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Assignment | Argumentative Proposal (Pena): Getting Started

ENGL 1301 | Prof. E. Pena | Spring 2020

Assignment

Your Goals:

  • at least 2 credible sources
  • 3-5 pages, double-spaced
  • MLA style

The documentary you chose to write about dealt with an important social issue in our current time.  Continue the conversation that was started.  Think of a problem facing your school or community that is important to you and propose a solution.

Source Goals

What should your sources do for you?

  • Provide details and specifics about the problem you've selected
  • It might not be specifically about your locale, but you may be able to apply it and make your connections for why e.g. flooding in Connecticut is similar to flooding in Houston.
    • In which case, you may need an additional source or sources to give you comparative data about the two locations to better make that comparison.
  • Provide one or more ideas for solutions
  • Analysis of solutions -- why they would work, why they're possibly incomplete

Organize Your Ideas

Breaking Down Your Topic

Organize Your Thoughts With a Mind Map

Mind maps are useful for capturing the connections between your ideas and revealing where you might have discovered more layers of information. You can record ideas going from broad to specific, or vice versa. As you do your background research, continue to take notes on your mind map to help flesh it out.

Benefits of Background Research

  • Illustration icon of thinking personCONTEXT! You can't really speak coherently about the impact of the automobile on society if you aren't also aware of what the horse-drawn carriage society was like, what the state of manufacturing was like, the purchasing power of the auto's target demographic, and so on.
  • You learn the JARGON. Scholarly articles are written by experts, for experts. They don't usually take the time to remind their readers what a term or process means, since the assumption is the readers already know. This can also present a barrier to finding those articles, as well. What's a non-expert to do? You've got to learn to speak the language of the field.
  • IDEA DEVELOPMENT! Let your research help you do research. As you're learning about the context and picking up on new terminology, you'll also be noticing key people, places, and events that relate to your topic... all of which will help you delve into your deeper research more effectively.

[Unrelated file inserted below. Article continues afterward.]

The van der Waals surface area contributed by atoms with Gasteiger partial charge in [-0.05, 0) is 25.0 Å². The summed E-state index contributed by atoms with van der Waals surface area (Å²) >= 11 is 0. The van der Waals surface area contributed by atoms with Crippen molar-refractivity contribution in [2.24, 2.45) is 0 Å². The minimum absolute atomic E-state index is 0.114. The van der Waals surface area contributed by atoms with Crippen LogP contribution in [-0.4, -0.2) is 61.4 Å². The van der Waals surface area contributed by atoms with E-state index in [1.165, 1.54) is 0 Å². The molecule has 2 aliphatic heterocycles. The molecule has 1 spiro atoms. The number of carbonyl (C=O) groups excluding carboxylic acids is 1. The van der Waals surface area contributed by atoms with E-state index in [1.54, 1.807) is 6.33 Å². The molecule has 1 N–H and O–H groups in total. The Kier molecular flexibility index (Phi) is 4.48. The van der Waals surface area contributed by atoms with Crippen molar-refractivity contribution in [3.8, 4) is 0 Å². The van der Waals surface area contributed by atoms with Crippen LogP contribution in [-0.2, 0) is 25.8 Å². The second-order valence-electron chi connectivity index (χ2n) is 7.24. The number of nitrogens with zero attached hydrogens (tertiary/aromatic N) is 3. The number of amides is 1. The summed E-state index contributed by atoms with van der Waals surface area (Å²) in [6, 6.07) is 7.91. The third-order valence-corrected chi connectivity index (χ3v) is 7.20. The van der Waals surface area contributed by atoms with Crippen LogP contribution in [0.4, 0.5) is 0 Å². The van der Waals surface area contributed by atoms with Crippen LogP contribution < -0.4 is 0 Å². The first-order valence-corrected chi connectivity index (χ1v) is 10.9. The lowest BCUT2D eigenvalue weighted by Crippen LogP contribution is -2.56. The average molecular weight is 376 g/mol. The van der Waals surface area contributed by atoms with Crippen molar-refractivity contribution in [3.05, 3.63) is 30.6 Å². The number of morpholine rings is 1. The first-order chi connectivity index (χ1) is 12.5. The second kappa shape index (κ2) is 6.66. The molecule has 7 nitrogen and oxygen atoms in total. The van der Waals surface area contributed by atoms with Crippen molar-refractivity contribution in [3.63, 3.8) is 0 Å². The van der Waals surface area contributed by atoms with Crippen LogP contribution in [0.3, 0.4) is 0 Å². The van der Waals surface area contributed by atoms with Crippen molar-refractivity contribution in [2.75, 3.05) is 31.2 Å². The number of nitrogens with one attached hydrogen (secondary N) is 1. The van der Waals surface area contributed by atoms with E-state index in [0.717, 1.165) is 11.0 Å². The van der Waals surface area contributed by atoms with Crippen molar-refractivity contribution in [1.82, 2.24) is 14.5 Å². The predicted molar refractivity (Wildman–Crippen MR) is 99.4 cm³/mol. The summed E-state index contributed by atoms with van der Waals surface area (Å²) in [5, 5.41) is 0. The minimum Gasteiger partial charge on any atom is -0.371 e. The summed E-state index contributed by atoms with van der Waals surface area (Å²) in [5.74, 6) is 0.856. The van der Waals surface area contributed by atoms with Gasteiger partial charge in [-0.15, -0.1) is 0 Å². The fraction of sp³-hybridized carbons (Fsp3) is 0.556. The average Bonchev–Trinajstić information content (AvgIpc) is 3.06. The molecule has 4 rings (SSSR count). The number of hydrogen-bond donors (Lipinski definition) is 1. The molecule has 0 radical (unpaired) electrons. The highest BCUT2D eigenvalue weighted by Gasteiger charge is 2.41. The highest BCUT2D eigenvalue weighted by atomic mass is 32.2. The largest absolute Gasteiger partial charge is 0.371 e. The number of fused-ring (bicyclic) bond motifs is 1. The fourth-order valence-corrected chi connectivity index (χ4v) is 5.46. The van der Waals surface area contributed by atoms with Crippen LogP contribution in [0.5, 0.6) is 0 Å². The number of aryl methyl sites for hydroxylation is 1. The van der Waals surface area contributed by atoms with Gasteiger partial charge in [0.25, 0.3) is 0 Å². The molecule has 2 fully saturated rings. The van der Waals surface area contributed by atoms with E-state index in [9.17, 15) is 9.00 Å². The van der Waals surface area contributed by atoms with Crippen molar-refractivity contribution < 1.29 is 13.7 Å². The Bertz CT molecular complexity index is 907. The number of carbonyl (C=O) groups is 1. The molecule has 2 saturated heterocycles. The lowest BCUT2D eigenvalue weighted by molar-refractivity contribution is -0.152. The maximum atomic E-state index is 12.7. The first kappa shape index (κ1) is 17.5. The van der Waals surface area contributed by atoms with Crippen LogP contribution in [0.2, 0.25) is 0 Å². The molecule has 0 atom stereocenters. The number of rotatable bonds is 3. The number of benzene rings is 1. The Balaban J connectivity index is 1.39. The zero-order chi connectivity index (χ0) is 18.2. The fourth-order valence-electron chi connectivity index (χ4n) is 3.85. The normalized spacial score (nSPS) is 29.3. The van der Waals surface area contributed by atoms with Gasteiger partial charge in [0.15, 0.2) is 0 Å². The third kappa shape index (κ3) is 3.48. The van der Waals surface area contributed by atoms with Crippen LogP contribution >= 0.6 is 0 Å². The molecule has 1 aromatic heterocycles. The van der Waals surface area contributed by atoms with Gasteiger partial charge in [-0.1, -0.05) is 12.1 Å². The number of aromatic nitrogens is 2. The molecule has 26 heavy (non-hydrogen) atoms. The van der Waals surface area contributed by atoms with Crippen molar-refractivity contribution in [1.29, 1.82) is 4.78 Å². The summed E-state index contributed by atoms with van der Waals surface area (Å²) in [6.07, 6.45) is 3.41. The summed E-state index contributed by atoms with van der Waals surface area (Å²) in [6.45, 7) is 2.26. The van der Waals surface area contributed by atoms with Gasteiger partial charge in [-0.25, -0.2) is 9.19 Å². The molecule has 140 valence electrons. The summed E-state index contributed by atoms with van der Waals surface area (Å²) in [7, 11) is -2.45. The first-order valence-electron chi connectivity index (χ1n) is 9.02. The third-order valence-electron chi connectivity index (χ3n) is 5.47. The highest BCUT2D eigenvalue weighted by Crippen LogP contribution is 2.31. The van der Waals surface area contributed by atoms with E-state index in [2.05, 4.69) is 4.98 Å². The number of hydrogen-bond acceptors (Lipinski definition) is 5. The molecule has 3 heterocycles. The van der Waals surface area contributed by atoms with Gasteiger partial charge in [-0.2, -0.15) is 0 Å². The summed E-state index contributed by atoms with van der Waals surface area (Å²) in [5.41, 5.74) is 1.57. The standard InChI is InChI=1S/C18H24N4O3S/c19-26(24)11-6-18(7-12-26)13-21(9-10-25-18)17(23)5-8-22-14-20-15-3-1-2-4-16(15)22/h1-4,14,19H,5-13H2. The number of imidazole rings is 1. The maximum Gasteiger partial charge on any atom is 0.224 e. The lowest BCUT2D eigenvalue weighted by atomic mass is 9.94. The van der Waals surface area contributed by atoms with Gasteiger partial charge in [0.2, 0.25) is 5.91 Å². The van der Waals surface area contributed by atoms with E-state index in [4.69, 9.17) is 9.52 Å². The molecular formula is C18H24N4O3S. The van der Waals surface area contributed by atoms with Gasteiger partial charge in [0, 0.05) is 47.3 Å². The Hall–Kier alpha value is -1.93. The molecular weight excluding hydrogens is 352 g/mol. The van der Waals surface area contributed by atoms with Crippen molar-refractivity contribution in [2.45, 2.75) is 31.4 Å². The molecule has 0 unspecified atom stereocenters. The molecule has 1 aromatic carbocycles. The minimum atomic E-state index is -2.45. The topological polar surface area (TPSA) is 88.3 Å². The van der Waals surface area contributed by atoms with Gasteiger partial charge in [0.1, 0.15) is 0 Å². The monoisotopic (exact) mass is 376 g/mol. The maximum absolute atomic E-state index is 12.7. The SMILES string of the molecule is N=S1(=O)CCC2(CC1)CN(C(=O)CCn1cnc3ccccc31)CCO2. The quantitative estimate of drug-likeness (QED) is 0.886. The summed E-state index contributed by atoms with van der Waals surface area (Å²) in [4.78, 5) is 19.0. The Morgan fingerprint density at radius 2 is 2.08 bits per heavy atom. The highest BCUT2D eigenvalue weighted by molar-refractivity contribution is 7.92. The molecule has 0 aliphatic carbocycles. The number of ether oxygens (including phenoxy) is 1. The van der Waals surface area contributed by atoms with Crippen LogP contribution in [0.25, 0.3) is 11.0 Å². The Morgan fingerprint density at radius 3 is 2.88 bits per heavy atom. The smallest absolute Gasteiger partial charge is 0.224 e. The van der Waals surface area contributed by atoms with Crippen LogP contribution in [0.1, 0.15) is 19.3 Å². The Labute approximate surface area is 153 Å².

You can also just start by searching the web for ideas relating to your topic. (Yes, really.) Google is good at natural language, so you can type in questions and misspell things while you're getting a handle on your idea.

Keep in mind that Google doesn't prioritize accuracy in its ranking algorithm, though! A common mistake students make when researching is finding a source that says what they want and therefore concluding it's a good source, when really you need to evaluate the trustworthiness of it first. Pretend the site is someone you don't want to hang out with and you're desperate for a legitimate excuse to get out of it.

Google Web Search

Start off with your overall central topic: in this example, we're starting with flooding. What comes to mind? Major storms that have created flooding here (Allison, Harvey, Imelda), the recovery efforts (FEMA, flood insurance, mold remediation), the possible causes (climate change, land development)...

You're trying to accumulate lots of ideas at this point! Big picture. Make connections, and write whatever comes to mind. When you start getting stuck, turn to Google, Credo Reference, and Wikipedia to get more ideas.

Once you've filled out the map of your topic a bit, look at where you have the most ideas: this is probably the strongest aspect of your topic, and what you should focus your research on.

All those other ideas? We're not going to use them. We want to deeply explore one narrow aspect of the big topic, not try to talk about everything to do with the big topic ever. (That's the job of probably a multi-volume book, not a short essay!)

It's important to still go through this process, though, even if we aren't using most of the ideas, because a) we have to see all this to figure out which thing we're targeting, and b) it still gives us context for how we actually understand the overall topic -- everything is connected! Plus, if we decide we hate our chosen topic, we can come back to drawing board and go another direction easily.

This end result of our mind map is the research topic we'd look into further for the paper: how construction practices affect natural drainage systems and how this could improve Houston's drainage. This is what we research! Based on these ideas, and a bit on our research, we'll figure out questions to ask in that vein (which our research will provide answers for).